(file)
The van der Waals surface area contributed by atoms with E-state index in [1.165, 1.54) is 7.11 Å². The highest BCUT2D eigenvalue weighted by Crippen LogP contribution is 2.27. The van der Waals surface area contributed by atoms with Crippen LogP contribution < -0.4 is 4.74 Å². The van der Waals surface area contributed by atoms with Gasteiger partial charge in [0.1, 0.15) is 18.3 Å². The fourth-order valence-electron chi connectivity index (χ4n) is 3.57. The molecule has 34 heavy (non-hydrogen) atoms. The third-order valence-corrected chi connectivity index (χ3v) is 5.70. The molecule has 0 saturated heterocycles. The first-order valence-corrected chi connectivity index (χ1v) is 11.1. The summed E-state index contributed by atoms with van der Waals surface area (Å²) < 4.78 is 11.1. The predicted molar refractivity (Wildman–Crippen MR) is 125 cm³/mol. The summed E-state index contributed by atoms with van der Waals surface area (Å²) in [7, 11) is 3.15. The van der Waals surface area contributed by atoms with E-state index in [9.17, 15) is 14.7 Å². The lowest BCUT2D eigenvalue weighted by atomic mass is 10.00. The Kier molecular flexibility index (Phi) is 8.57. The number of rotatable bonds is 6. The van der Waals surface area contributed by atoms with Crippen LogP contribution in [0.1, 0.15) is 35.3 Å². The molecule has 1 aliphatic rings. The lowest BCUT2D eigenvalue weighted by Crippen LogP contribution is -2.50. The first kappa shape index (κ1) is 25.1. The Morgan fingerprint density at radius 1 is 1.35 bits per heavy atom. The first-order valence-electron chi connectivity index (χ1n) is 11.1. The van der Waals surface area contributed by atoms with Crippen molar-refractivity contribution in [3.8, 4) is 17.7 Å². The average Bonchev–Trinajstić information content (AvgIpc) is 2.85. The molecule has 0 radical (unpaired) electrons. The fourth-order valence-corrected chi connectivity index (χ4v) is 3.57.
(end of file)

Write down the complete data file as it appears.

The van der Waals surface area contributed by atoms with E-state index in [1.165, 1.54) is 7.11 Å². The highest BCUT2D eigenvalue weighted by Crippen LogP contribution is 2.27. The van der Waals surface area contributed by atoms with Crippen LogP contribution < -0.4 is 4.74 Å². The van der Waals surface area contributed by atoms with Gasteiger partial charge in [0.1, 0.15) is 18.3 Å². The fourth-order valence-electron chi connectivity index (χ4n) is 3.57. The molecule has 34 heavy (non-hydrogen) atoms. The third-order valence-corrected chi connectivity index (χ3v) is 5.70. The molecule has 0 saturated heterocycles. The first-order valence-corrected chi connectivity index (χ1v) is 11.1. The summed E-state index contributed by atoms with van der Waals surface area (Å²) < 4.78 is 11.1. The predicted molar refractivity (Wildman–Crippen MR) is 125 cm³/mol. The summed E-state index contributed by atoms with van der Waals surface area (Å²) in [7, 11) is 3.15. The van der Waals surface area contributed by atoms with E-state index in [9.17, 15) is 14.7 Å². The lowest BCUT2D eigenvalue weighted by atomic mass is 10.00. The Kier molecular flexibility index (Phi) is 8.57. The number of rotatable bonds is 6. The van der Waals surface area contributed by atoms with Crippen LogP contribution in [0.1, 0.15) is 35.3 Å². The molecule has 1 aliphatic rings. The lowest BCUT2D eigenvalue weighted by Crippen LogP contribution is -2.50. The first kappa shape index (κ1) is 25.1. The Morgan fingerprint density at radius 1 is 1.35 bits per heavy atom. The first-order valence-electron chi connectivity index (χ1n) is 11.1. The van der Waals surface area contributed by atoms with Crippen molar-refractivity contribution in [3.8, 4) is 17.7 Å². The average Bonchev–Trinajstić information content (AvgIpc) is 2.85. The molecule has 0 radical (unpaired) electrons. The fourth-order valence-corrected chi connectivity index (χ4v) is 3.57.